[Wokulski on Izabela Łęcka:] What was she interested in? Balls, parties, concerts, clothes… (580)
Balls were an integral element of social life that allowed their participants, especially women, to show off their beauty and exquisite garments. They were also occasions for both sexes to flash their charm and witty conversation as well as make acquaintances that could in time develop into commitment and marriage. Charitable causes often served as a pretext to hold parties. As stated in Orgelbrand’s Universal Encyclopaedia: Both in terms of the number of guests and sumptuous reception, parties are usually grander than the so-called dinner dances. Parties at the court are either parés-type, with men turning up in uniforms, or family-type; there are also masked balls […], public and private.
In the second half of the nineteenth century, the number of grand parties held by the Polish community was greatly limited. The ones staged at the Presidential Palace in Warsaw (the seat of Russian-imposed governors) were largely ignored by Poles since participating in them was seen by many as an act of submission to the occupiers. In the period of national mourning, which started with the Warsaw demonstrations of 1861, all merrymaking and dances were criticised and frowned upon. Parties took place mainly in the carnival seasons (in the winter and the spring, which was called the “Green Carnival” and started right after Easter); the Church disapproved of them during Advent and Lent periods. As regards public parties, middle-class communities had them staged in the Resursa Kupiecka (Commercial Club), while the gentry and the aristocracy used the Resursa Obywatelska (Civil Club). As a rule, class divisions were strictly observed. Dinner dances (which brought together fewer people and had a less lavish character) were organised in private and often financed with contributions from the participants.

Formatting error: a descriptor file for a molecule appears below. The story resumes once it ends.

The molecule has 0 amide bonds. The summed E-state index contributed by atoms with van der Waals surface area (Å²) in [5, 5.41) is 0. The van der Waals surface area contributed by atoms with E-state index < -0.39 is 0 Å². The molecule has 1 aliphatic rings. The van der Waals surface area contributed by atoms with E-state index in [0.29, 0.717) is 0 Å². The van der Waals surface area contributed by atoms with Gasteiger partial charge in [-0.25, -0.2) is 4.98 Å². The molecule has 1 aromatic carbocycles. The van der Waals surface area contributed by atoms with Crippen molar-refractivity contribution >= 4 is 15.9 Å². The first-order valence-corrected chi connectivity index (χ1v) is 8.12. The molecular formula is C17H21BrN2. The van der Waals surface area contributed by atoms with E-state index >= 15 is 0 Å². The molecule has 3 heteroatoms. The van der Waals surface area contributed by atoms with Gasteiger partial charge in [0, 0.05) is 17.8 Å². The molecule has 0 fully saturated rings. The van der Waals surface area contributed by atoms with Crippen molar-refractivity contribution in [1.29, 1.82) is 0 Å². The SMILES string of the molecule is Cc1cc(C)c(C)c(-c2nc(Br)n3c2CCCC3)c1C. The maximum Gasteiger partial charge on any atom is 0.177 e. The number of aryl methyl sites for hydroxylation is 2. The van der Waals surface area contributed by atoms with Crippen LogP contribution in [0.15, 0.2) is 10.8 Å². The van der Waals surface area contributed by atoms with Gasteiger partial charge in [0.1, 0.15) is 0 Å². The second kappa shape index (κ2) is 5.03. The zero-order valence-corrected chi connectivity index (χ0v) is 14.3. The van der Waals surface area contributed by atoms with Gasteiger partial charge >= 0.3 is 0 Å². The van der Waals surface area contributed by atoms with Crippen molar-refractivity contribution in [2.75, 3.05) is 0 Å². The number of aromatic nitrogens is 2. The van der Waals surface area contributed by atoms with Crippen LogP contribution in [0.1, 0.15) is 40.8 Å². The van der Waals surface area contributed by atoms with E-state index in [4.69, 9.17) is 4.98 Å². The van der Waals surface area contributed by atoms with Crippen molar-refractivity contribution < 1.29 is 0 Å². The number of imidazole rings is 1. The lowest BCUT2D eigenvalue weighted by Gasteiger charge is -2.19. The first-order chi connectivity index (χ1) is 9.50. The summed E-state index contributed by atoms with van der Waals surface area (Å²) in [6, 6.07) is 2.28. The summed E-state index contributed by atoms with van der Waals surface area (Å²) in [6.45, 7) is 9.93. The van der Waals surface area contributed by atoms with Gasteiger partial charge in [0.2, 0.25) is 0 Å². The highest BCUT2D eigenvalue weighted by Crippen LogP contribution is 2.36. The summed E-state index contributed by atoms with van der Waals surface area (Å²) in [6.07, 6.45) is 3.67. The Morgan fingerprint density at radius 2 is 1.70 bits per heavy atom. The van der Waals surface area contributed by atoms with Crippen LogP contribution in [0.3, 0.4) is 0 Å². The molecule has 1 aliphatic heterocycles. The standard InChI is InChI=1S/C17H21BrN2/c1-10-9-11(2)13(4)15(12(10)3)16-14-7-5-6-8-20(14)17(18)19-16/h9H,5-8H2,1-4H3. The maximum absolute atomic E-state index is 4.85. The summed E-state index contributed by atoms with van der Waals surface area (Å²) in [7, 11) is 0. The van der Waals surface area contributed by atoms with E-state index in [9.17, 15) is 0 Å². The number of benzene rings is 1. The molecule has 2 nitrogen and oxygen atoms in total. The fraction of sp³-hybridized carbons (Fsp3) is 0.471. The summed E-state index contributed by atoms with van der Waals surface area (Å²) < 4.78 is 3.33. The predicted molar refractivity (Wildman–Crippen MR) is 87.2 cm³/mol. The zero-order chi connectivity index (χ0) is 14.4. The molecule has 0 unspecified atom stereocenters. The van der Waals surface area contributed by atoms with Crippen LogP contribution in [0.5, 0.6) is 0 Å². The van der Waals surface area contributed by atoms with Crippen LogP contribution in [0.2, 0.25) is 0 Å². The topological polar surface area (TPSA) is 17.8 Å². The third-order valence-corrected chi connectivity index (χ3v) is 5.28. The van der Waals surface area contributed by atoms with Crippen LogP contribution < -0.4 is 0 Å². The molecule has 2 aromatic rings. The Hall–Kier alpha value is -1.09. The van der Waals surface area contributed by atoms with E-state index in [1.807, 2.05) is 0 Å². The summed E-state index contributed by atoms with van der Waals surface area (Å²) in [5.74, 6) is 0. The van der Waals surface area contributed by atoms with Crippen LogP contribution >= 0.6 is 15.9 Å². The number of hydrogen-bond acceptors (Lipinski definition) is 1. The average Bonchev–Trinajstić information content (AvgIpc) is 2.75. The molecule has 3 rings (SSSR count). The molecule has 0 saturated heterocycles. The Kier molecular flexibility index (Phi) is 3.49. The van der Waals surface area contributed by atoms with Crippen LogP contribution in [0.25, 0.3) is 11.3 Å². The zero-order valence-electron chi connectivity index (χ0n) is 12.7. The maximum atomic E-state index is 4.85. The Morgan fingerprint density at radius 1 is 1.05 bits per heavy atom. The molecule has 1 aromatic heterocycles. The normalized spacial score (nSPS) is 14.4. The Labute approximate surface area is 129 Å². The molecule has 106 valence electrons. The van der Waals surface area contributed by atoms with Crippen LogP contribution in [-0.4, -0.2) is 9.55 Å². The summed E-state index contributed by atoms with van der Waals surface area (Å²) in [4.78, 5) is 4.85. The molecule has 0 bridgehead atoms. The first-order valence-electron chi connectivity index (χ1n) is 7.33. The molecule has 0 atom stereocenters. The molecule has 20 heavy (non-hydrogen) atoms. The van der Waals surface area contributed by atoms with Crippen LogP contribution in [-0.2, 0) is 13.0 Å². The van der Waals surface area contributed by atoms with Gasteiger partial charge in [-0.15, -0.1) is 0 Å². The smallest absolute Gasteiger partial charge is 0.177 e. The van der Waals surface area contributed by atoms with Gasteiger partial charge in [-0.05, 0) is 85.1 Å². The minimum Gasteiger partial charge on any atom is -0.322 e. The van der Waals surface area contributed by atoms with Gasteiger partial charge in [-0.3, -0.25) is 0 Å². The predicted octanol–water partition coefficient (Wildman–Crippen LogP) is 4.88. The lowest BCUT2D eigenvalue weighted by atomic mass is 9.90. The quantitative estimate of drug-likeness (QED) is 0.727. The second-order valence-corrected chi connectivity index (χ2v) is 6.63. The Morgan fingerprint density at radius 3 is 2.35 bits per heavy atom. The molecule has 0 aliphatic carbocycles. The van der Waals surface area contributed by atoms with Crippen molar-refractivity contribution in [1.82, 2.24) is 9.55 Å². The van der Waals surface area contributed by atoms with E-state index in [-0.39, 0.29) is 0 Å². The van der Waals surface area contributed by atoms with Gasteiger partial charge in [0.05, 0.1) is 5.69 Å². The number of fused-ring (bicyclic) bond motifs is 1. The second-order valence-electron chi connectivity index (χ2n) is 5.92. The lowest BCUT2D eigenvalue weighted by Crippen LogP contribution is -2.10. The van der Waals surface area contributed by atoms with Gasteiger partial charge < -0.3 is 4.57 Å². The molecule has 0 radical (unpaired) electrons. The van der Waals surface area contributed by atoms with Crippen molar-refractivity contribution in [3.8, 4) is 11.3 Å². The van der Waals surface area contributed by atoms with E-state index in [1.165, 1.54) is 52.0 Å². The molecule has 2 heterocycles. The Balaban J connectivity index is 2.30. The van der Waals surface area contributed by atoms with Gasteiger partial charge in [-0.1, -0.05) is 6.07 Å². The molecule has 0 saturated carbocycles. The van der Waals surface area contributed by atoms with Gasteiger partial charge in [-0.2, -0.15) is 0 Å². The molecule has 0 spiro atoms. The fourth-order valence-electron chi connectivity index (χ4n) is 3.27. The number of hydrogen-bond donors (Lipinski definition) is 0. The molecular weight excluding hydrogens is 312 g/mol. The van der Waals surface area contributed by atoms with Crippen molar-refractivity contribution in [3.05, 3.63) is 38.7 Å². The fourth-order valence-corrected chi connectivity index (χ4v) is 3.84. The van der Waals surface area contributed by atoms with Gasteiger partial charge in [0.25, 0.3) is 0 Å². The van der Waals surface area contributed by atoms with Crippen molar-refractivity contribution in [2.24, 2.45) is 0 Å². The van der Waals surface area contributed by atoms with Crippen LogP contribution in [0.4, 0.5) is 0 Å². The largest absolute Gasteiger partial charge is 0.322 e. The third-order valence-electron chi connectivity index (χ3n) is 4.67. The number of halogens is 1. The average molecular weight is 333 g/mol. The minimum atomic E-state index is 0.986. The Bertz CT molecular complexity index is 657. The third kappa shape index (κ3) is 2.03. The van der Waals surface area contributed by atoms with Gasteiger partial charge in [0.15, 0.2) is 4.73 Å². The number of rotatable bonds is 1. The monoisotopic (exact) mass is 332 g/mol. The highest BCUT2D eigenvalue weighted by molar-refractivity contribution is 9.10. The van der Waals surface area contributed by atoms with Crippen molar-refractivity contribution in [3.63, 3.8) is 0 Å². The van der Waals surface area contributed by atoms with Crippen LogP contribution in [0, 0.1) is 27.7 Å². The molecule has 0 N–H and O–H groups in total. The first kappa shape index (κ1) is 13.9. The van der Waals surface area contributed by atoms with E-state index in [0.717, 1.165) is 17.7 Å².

In The Doll, the motif of parties is primarily connected with Izabela Łęcka. She is said to be everlastingly at balls in Carnival, and her beauty is a real asset to any party, public or private. Such social meetings, given mostly to dancing, flirting, small-talking and gossiping, are depicted with bitter irony e.g. through some telling names of their participants: the poetic Mr Szastalski (“szastać” means “to squander”), Mrs de Gins Upadalska (“Gins” evokes gin, whereas “upaść” is “fall down”), and Mrs de Fertalski Wywrotnicka (“wywrócić się” means to “fall down”), who make a far-from-subtle biting remark on Izabela as a charming unmarried girl of a certain age.
Dancing balls in the meaning of entertainment for select, mostly aristocratic guests are usually rendered from the outside perspective of those not invited. For instance, Doctor Szuman becomes irritated with Wokulski mortifying himself for two days because some prince or other hasn’t asked him to a ball, and the protagonist himself stands in the street to look up at the dancing shadows in the Prince’s windows. Rzecki and his social group know no more about parties than what can be learnt about them from the press. Sometimes, they can actually see through to their much less appealing side: unpaid dress bills and sheer arrogance with which beautiful ladies treat their seamstresses.
In the novel, the term “ball” is often used metaphorically. Back in 1848, when the young Ignacy Rzecki says goodbye to his uncle before setting off to war, he is given fifteen half-imperials and a word of warning: not everyone comes back from this kind of a ball. Baron Dalski uses the word to refer to the hospitality of Duchess Zasławska: on a fine Sunday it’s like being at a ball at one’s club: dozens of people drive over. And Kazimiera Wąsowska tellingly compares high hopes of love to the expectations one has of the first ball – just to realise that it has already happened before, or is nothing.
- Encyklopedyja powszechna S. Orgelbranda, vol. 2, Warsaw 1862.
- Kałwa, Polska doby rozbiorów i międzywojenna, in Obyczaje w Polsce. Od średniowiecza do czasów współczesnych, ed. A. Chwalba, Warsaw 2006.